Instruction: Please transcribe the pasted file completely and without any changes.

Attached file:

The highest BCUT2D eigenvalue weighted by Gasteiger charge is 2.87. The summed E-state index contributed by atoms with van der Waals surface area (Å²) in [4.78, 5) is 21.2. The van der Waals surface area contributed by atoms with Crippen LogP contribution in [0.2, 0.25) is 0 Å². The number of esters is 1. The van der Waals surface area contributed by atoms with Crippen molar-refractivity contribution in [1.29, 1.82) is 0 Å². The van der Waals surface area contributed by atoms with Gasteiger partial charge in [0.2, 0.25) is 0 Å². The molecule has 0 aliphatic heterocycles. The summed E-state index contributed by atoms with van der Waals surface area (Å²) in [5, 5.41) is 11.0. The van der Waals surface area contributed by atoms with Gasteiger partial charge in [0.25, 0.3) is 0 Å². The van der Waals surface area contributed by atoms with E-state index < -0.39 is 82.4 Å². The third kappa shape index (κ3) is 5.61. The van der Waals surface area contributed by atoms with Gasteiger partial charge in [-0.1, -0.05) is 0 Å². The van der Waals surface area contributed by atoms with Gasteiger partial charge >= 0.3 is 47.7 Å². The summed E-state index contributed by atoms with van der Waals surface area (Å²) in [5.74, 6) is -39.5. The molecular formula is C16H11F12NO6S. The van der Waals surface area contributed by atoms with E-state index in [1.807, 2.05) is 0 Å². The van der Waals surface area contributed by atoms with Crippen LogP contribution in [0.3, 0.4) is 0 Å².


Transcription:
The highest BCUT2D eigenvalue weighted by Gasteiger charge is 2.87. The summed E-state index contributed by atoms with van der Waals surface area (Å²) in [4.78, 5) is 21.2. The van der Waals surface area contributed by atoms with Crippen LogP contribution in [0.2, 0.25) is 0 Å². The number of esters is 1. The van der Waals surface area contributed by atoms with Crippen molar-refractivity contribution in [1.29, 1.82) is 0 Å². The van der Waals surface area contributed by atoms with Gasteiger partial charge in [0.2, 0.25) is 0 Å². The molecule has 0 aliphatic heterocycles. The summed E-state index contributed by atoms with van der Waals surface area (Å²) in [5, 5.41) is 11.0. The van der Waals surface area contributed by atoms with Gasteiger partial charge in [0.25, 0.3) is 0 Å². The van der Waals surface area contributed by atoms with E-state index < -0.39 is 82.4 Å². The third kappa shape index (κ3) is 5.61. The van der Waals surface area contributed by atoms with Gasteiger partial charge in [-0.1, -0.05) is 0 Å². The van der Waals surface area contributed by atoms with Gasteiger partial charge >= 0.3 is 47.7 Å². The summed E-state index contributed by atoms with van der Waals surface area (Å²) in [5.74, 6) is -39.5. The molecular formula is C16H11F12NO6S. The van der Waals surface area contributed by atoms with E-state index in [1.807, 2.05) is 0 Å². The van der Waals surface area contributed by atoms with Crippen LogP contribution in [0.3, 0.4) is 0 Å².